Overall, there’s just a lot of primeval brutality from Michael. Even in the way he stabs people. Then there’s the douchebag guy hosting that big event, his corpse gets put up in a tree with lights around it. Fairly grim, macabre stuff. I dig those things in a slasher horror movie. But aside from the slasher elements in the screenplay, the kills, there’s not a whole lot to admire about the writing in this one. The screenwriter, Daniel Farrands, did a great job with the adaptation of Jack Ketchum’s devastating novel (based on a true case) The Girl Next Door. I can’t say his writing abilities were on point in 1995 with this one, not in the slightest. There’s a ton of typical slasher trope-style material, to the point of nausea. If it weren’t for Joe Chappelle’s decent enough direction so many of the decent horror bits would never have come off as well as they manage to, so really Farrands’ script doesn’t do anyone justice. Now I know there were some major problems throughout development and filming, but still there’s nothing here suggesting his work was destined for greatness either way. Just the whole thing really stinks. Except, as I said, for a few truly good slasher scenes and deaths. Otherwise the whole movie would be completely useless.
So in this movie Paul Rudd is completely ridiculous. Honestly, he’s someone I’ve enjoyed as of late (haven’t seen his Marvel turn; not into superhero movies the past year or two). But back in this ’95 flick, he did some over-the-top nonsense. Not even in his mannerisms, I just feel like there’s a creepy factor to him; an unintended one. Yes, he’s meant to seem like a loner, all that. There’s something about the character of Tommy Doyle that ought to come across as loner-ish, definitely, but in the sense he’s lonely, not a creepy weirdo. And Rudd really does make him feel like a creeper, to me. It’s a weird performance.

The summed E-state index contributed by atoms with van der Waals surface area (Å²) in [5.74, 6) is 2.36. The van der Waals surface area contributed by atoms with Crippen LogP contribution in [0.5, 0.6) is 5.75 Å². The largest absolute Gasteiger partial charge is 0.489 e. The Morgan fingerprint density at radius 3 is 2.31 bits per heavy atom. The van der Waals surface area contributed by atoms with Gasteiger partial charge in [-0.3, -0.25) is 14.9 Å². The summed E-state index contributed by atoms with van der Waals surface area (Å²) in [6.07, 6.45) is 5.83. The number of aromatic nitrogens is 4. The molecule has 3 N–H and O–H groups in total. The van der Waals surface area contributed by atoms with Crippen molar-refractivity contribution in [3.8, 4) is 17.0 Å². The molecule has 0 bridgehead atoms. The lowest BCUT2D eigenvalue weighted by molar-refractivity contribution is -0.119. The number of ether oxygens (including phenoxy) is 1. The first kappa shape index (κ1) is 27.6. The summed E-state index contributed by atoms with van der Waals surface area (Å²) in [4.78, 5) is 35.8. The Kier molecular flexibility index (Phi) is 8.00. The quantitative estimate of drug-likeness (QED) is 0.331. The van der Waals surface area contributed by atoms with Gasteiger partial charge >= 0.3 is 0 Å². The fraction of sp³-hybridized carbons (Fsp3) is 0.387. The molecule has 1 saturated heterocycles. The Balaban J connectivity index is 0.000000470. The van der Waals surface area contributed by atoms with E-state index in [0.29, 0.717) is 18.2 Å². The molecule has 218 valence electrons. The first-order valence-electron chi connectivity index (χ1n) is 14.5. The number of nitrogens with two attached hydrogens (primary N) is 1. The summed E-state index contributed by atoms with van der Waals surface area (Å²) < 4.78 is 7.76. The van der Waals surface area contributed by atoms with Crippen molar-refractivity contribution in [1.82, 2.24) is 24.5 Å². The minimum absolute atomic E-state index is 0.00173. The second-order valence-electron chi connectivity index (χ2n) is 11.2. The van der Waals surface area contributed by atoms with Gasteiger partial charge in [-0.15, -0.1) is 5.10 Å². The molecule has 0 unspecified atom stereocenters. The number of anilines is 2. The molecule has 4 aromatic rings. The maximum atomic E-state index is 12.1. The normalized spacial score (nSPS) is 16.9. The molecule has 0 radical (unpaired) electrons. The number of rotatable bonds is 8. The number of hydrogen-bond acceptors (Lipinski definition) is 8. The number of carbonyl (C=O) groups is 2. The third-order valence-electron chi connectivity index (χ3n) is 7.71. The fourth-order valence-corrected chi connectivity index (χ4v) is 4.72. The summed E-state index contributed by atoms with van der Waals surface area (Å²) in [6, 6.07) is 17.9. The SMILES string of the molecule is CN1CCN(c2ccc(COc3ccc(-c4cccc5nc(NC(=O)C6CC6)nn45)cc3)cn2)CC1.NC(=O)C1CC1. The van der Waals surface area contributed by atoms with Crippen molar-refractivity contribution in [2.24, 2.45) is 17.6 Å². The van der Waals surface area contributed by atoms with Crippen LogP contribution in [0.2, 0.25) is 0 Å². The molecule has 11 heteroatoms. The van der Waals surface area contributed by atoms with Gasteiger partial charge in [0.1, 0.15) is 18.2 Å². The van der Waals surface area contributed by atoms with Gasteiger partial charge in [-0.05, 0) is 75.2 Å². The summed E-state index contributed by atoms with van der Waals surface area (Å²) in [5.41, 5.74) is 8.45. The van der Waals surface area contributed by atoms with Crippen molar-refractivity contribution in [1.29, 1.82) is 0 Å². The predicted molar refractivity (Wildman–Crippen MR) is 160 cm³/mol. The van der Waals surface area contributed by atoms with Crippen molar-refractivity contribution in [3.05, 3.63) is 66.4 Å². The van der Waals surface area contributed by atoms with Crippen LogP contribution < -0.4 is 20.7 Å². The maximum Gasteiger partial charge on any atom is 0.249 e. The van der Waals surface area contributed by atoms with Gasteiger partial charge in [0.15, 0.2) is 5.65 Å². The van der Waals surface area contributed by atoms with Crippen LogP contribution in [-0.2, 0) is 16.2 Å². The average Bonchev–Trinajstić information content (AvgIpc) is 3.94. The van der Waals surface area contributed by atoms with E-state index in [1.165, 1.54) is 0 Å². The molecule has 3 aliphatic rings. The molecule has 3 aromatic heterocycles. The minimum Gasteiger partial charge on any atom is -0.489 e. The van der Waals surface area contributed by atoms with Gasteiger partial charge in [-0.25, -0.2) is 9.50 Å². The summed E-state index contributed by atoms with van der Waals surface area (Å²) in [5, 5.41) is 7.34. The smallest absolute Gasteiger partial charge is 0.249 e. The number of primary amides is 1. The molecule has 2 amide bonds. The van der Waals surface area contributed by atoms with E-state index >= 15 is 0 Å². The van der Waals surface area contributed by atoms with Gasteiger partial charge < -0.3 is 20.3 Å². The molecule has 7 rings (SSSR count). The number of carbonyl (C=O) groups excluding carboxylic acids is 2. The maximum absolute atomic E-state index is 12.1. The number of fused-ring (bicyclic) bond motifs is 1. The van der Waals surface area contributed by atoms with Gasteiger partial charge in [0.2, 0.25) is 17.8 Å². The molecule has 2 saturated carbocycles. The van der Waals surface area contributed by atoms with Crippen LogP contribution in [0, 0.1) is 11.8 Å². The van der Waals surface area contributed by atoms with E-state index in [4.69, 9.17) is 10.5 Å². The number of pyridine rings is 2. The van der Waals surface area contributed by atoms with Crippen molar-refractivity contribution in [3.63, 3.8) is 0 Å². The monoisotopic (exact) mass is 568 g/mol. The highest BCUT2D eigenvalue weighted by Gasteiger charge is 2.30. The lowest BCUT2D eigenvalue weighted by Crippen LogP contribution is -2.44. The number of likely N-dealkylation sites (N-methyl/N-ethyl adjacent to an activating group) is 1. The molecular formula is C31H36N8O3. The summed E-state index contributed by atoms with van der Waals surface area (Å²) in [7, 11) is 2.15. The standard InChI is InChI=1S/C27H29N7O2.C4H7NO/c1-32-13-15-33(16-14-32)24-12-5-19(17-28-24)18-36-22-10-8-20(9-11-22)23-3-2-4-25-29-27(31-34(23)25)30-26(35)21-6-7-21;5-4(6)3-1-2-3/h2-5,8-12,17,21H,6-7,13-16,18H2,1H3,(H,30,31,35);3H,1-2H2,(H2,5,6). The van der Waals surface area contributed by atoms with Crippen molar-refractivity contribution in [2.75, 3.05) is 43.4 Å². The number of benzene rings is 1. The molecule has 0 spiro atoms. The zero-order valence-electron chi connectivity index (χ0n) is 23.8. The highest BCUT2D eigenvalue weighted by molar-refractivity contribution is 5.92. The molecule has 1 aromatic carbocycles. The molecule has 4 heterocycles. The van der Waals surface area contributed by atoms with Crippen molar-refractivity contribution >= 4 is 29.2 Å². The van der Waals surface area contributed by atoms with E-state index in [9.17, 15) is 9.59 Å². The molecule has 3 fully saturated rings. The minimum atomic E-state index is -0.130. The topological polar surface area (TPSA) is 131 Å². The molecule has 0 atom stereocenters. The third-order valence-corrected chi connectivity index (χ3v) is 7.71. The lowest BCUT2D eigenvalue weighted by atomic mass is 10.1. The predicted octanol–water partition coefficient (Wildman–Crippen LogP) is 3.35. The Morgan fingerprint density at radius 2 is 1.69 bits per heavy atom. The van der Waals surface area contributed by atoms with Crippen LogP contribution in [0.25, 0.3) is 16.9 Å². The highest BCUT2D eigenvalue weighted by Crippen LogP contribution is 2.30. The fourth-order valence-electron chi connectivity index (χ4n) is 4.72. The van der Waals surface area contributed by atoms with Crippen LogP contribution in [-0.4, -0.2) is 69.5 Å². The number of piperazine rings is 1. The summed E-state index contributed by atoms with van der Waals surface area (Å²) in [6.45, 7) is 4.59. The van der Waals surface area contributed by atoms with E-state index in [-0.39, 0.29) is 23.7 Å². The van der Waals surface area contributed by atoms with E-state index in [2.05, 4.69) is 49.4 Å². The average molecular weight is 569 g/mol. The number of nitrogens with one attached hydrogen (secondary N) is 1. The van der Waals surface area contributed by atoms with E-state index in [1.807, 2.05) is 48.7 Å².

Luckily, there’s Donald Pleasence. Even among all the shit, he still manages to do a fine job with the character of Dr. Loomis. In fact, this is probably his best performance as Loomis since Halloween II. Truly, I believe that. In the last couple of entries, I found Pleasence good. Though, there was a bit of hammy stuff starting to come out of him, which is great when called for. What I love about Loomis is his determined nature, his stubborn headed-ness in the face of Michael’s eternal evil. Back comes this aspect of him, a more subtle and restrained performance from Pleasence. It’s a treat to see in a fairly dreary movie, we actually don’t get as much as we should. Part of the entire overlapping problem of this film – it moves further and further away from most of the things which make the series, and Michael in particular, so damn great.
In all, I can give this movie a 2 star rating and not feel bad about it. Those stars are entirely earned through blood and Donald Pleasence. If you’ve frequented this site before, or look up at the top of my page’s screen, you’ll figure out I’m a fan of the Halloween series. There are a few real awesome slasher movies out of the lot, plus Halloween III: Season of the Witch with its own incredibly weird/neat vibe. Then we get a couple mediocre efforts, capped off with a few abysmal entries; this being one in the latter category. Even the music in this one isn’t up to par with any of the mediocre Halloween movies. If you’re a completist, watch this one. If not don’t bother – the next sequel undoes all the nonsense conjured up in this one concerning the Thorn cult, or whatever. You won’t regret seeing it, though, you won’t regret not seeing it either. Your choice. A rainy day might be best for this one.
Halloween V: The Revenge of Michael Myers. 1989. Directed by Dominique Othenin-Girard. Screenplay by Shem Bitterman/Dominique Othenin-Girard/Michael Jacobs.
Starring Donald Pleasence, Danielle Harris, Ellie Cornell, Beau Starr, Jeffrey Landman, Tamara Glynn, Donald L. Shanks, Jonathan Chapin, Matthew Walker, Wendy Foxworth, Betty Carvalho, Troy Evans and Frankie Como. Magnum Pictures Inc./The Return of Myers/Trancas International Films. Rated R. 96 minutes.
The Halloween series gets worse after the 4th installment, even lots of people might say that was a bust. Me, I enjoyed it. Starting with this film, Halloween V: The Revenge of Michael Myers, the brutal psychopath reality of Myers himself began to be diluted. Though I love the connection between Michael and his niece Jamie, the writers tried to go too far into the supernatural aspect of Myers – he always had a sort of inhuman, or superhuman quality about him, but it was best left a mystery like in the original; he was pure evil.